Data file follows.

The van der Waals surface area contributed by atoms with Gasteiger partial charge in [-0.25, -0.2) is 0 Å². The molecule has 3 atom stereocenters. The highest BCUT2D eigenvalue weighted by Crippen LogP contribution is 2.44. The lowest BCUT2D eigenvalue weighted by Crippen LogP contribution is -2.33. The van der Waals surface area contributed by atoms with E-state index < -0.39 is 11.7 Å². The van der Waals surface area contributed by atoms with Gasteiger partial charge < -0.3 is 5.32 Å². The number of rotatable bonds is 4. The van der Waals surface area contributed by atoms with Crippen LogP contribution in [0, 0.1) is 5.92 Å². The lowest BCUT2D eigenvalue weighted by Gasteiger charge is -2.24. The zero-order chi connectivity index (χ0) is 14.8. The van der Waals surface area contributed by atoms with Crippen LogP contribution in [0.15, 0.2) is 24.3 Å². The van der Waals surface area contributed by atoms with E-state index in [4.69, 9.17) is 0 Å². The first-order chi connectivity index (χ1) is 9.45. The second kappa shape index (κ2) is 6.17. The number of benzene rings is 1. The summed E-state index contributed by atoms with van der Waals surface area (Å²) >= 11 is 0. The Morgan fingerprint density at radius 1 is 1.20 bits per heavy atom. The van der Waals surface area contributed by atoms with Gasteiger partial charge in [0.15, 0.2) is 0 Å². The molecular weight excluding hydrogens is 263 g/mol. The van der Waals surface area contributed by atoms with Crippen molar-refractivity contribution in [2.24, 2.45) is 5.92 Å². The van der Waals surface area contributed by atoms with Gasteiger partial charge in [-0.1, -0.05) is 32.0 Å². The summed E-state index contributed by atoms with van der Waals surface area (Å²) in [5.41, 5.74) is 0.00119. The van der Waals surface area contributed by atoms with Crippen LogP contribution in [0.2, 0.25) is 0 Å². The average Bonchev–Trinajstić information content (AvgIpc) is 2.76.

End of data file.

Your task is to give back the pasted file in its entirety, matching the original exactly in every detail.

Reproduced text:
The van der Waals surface area contributed by atoms with Gasteiger partial charge in [-0.25, -0.2) is 0 Å². The molecule has 3 atom stereocenters. The highest BCUT2D eigenvalue weighted by Crippen LogP contribution is 2.44. The lowest BCUT2D eigenvalue weighted by Crippen LogP contribution is -2.33. The van der Waals surface area contributed by atoms with E-state index < -0.39 is 11.7 Å². The van der Waals surface area contributed by atoms with Gasteiger partial charge < -0.3 is 5.32 Å². The number of rotatable bonds is 4. The van der Waals surface area contributed by atoms with Crippen LogP contribution in [0, 0.1) is 5.92 Å². The lowest BCUT2D eigenvalue weighted by Gasteiger charge is -2.24. The zero-order chi connectivity index (χ0) is 14.8. The van der Waals surface area contributed by atoms with Crippen LogP contribution in [0.15, 0.2) is 24.3 Å². The van der Waals surface area contributed by atoms with E-state index in [4.69, 9.17) is 0 Å². The first-order chi connectivity index (χ1) is 9.45. The second kappa shape index (κ2) is 6.17. The number of benzene rings is 1. The summed E-state index contributed by atoms with van der Waals surface area (Å²) >= 11 is 0. The Morgan fingerprint density at radius 1 is 1.20 bits per heavy atom. The van der Waals surface area contributed by atoms with Gasteiger partial charge in [0.15, 0.2) is 0 Å². The molecular weight excluding hydrogens is 263 g/mol. The van der Waals surface area contributed by atoms with Crippen molar-refractivity contribution in [2.24, 2.45) is 5.92 Å². The van der Waals surface area contributed by atoms with Gasteiger partial charge in [-0.1, -0.05) is 32.0 Å². The summed E-state index contributed by atoms with van der Waals surface area (Å²) in [5.41, 5.74) is 0.00119. The van der Waals surface area contributed by atoms with Crippen LogP contribution in [0.2, 0.25) is 0 Å². The average Bonchev–Trinajstić information content (AvgIpc) is 2.76.